The societal changes that are go along with the latest global pandemic are transforming human interaction in ways that society is only beginning to comprehend. Cooperative Performance explores the nature of truth and human connection in the age of COVID with director/creator
Andrew Coopman’s RE: Social/Divide. The pre-produced 90-minute dramatic comedy features a rather large ensemble playing a group of writers and editors for a publication as they navigate the complexities of life and work via videoconference.
The 90-minute show consists of many, many little scenes outlining a week in the life of the magazine. It’s a highly episodic plot that plays very much like highlights from an entire season of a well-written sitcom. Not every single moment is brilliant, but the RE: Social/Divide holds more than enough moments to hold together for a fun 90 minute week with an enjoyable group of characters. New York-based actor Benjamin Neumayer plays editor of a publication the employs an appealingly diverse group of writers. Julia Gorordo (who also wrote some particularly poignant music for the show) appealingly plays tenacious serious journalist Kate. Maria Rojkova brings some remarkably heartfelt emotionality as Elvira: the privaely conflicted sexy social influencer working for the publication.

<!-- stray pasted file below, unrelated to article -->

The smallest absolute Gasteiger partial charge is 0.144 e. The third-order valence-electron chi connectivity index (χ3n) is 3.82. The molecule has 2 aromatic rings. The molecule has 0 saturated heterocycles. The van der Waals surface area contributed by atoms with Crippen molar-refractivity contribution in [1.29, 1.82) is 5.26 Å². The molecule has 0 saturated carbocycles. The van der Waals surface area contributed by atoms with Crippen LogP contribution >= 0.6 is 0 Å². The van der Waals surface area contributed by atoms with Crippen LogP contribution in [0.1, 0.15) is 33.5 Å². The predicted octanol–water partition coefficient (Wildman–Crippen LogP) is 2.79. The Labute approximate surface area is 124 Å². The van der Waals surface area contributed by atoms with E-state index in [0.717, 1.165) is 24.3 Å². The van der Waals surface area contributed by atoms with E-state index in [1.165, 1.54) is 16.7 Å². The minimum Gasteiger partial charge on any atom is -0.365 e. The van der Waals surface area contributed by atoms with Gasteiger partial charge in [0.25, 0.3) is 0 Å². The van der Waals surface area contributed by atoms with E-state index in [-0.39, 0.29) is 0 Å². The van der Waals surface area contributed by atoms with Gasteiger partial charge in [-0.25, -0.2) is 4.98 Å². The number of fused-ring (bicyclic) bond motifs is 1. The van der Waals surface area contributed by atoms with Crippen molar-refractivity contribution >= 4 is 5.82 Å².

There’s a whole lot of subtlety in a script that seems modeled after video serial sitcoms that have a tendency to lean in a far lighter, less complicated direction. Of particular note here is Niv Joshi as a sweetly enigmatic gossip columnist who seems almost impossible to read socially even though she seems almost completely open an earnest in casual conversation. In some of the better scenes in the show, Joshi reaches an impressive amount of characterization with relatively little screen time.
One of the more intricate dramatic moments in the show happens between well-meaning aspiring black community ally Shannon Annabelle (Ashley Retzlaff-Rogaczewski) appears on the “Spill the Tea” podcast hosted by Reenah and Teenah (Aria Caldwell and Kayla V. White.) Race relations are dizzyingly complicated. Retzlaff-Rogaczewski manages a thoughtful rendering of a woman who really IS trying to connect-up through an earnest appreciation of black culture. Caldwell and White sharply render a couple of characters caught in a particularly difficult moment for themselves socially and professionally.
The Reenah/Teenah/“Shannabelle” plot has more than enough weight to carry a feature-length drama. It might feel a little light mixed-in with everything else, but then...so does the plight of Elvira and...well...A LOT of the rest of what’s going on in a very large ensemble piece which comfortably presents a hell of a lot more story than one might expect from a single 90 minute program. Audiences are getting a great deal of content for only $15...it’s a remarkably tight, little package of drama and comedy.
Cooperative Performance’s RE: Social/Divide is streaming on demand through April 11th on Vimeo. For ticket reservations and more, visit Cooperative Performance online.